“To be able to have innovation and entrepreneurship, we have to believe in the youth, we have to put our capital at risk for the youth, because if we don’t, all of us are going to be at risk.”
Adesina has been talking to a number of countries about these banks. “I believe that the African Development Bank will be there to help provide some financing to get these banks off the ground. If you look in the past, when micro-enterprises could not get access to financing from the traditional banks, Muhammad Yunus, who won the Nobel prize, developed the micro-finance institutions.”
The Nobel Peace Prize 2006 was awarded jointly to Yunus and Grameen Bank “for their efforts to create economic and social development from below”.
Adesina does not believe in youth empowerment. But he does believe in the youth. “In my experience, the people who say they’re empowering the youth are the ones who are empowering themselves. The youth don’t need hand-outs, they need investment. Africa’s challenges require Africa’s solutions. And Africa’s biggest assets being our young people, they can’t be roaming the streets. They can’t be dying over the Mediterranean, which I’m very ashamed when I see that. Or they cannot be loitering in the Sahara Desert just trying to make a living,” he explains.
“As nations, we should invest in the young people because as the world’s population gets older, Africa will have the youngest population in the world. The number of young people in Africa in the labor market by 2050 will be close to a billion people. Now, what are they going to do if they don’t have jobs and what are they going to do if they have not created jobs? So we can’t wait for that, that’s why I want us to create the Youth Entrepreneurship Investment Banks that will provide them the capital, the finance, the confidence they need to turn their ideas into great businesses.”
There has to be a focus on agriculture as the size of the African food and agriculture sector is going to rise to over $1 trillion by 2030.
“That means that the future millionaires and billionaires of Africa will not be coming from the oil and gas sector, they’ll be coming from the agriculture sector. But I want African countries to be looking at agriculture as a business, not as a way of life. Nobody smokes gas. Nobody drinks oil, but everybody eats food. So food is critical and that is what Africa has a comparative advantage in.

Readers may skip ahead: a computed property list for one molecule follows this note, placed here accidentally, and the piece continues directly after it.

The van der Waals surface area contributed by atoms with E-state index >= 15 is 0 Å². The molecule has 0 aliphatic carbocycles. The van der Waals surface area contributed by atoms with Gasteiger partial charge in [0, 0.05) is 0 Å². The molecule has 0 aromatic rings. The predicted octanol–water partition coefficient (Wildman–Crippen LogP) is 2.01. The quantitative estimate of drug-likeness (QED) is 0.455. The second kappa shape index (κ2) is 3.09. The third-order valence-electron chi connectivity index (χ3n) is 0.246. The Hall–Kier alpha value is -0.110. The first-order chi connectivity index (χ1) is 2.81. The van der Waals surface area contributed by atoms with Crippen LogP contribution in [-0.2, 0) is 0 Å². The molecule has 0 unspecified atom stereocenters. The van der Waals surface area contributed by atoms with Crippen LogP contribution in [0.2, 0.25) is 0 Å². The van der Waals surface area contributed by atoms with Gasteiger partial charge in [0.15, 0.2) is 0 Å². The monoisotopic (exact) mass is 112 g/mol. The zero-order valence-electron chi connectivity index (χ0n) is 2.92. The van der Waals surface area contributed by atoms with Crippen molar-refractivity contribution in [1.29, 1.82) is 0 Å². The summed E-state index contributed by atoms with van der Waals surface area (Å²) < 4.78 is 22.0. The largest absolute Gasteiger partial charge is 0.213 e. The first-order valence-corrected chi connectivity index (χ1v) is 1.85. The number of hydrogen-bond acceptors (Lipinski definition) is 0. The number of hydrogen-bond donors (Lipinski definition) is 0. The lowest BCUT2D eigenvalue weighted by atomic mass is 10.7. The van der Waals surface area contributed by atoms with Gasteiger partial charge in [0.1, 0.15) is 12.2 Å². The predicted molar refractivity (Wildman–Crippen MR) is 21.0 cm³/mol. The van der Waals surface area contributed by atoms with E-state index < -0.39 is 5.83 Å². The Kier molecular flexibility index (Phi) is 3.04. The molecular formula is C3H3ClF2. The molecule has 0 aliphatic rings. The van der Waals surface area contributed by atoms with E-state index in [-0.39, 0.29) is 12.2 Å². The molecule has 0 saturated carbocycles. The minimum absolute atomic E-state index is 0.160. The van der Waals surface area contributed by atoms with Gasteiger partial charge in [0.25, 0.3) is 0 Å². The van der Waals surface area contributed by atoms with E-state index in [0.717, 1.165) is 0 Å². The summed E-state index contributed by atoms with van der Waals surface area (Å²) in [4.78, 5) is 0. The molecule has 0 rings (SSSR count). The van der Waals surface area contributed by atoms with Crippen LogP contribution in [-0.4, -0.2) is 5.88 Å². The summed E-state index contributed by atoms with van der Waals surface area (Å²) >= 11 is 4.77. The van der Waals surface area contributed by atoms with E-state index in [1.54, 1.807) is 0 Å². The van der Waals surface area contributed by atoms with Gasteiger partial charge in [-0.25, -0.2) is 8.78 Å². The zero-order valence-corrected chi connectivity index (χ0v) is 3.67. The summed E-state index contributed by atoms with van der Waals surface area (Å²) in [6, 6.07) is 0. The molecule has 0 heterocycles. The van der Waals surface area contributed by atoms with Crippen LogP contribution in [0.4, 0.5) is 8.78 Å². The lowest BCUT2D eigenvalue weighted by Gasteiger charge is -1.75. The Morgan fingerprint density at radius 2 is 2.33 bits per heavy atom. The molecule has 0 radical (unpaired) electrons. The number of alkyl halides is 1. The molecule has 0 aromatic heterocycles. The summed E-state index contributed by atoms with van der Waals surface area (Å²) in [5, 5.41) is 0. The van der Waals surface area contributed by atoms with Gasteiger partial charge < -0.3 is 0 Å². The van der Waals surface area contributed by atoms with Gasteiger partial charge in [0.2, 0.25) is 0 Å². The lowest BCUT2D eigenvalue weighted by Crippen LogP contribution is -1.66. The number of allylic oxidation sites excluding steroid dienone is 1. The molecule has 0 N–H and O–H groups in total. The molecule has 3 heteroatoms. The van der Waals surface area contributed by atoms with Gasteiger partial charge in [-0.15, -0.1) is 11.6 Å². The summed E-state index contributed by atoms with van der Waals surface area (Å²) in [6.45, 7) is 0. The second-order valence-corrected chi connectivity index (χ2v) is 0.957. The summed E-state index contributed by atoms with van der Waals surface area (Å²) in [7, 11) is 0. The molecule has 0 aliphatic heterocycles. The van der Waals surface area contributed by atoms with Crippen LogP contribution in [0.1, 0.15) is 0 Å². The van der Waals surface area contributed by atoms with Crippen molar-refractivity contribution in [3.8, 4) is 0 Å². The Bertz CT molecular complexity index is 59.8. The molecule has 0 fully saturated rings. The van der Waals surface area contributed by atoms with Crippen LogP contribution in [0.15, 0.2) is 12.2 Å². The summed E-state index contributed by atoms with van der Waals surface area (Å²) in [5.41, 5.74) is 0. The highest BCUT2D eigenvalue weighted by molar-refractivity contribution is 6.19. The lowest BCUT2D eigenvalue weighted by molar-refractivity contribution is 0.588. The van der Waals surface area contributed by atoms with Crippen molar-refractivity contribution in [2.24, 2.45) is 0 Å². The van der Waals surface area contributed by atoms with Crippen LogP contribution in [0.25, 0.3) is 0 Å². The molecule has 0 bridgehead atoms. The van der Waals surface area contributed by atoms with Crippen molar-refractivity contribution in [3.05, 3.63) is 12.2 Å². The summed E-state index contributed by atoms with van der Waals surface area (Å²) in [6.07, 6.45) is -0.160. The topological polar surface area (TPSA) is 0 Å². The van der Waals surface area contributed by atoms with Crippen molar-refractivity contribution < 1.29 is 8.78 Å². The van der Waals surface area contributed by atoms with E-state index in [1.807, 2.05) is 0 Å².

“Think about it; 65% of all the arable land left to feed almost nine billion people in the world by 2050 is not in China, it’s not in Europe, it’s not in Latin America. It’s in Africa. So what Africa does with agriculture is going to determine the future of food in the world. And so we at the African Development Bank are investing right now, over a ten-year period, $25 billion in the agricultural sector to help them to make it a thriving business.”
‘HE IS MR AFRICA!’
“Dr Adesina is a great people’s person. The unique thing about him is that he is a visionary; he makes things happen and sees them before they happen. He also knows how to bring people together. Everybody loves him. I think he should run for the President of Nigeria in the future. He is Mr Africa!” – Masai Ujiri, President, Toronto Raptors
“I find Dr Akinwumi Adesina energetic, evangelical and sincere. He has raised his role to different levels, where, rather than him trying to convince leaders of the world and corporate business leaders to come to Africa, they are actually chasing him.” – Sanjeev Gupta, Executive Director, Financial Services, Africa Finance Corporation
“Dr Adesina has shown good leadership creating the [Africa Investment Forum] platform. He truly is a leader.” – Benedict Oramah, President, Afreximbank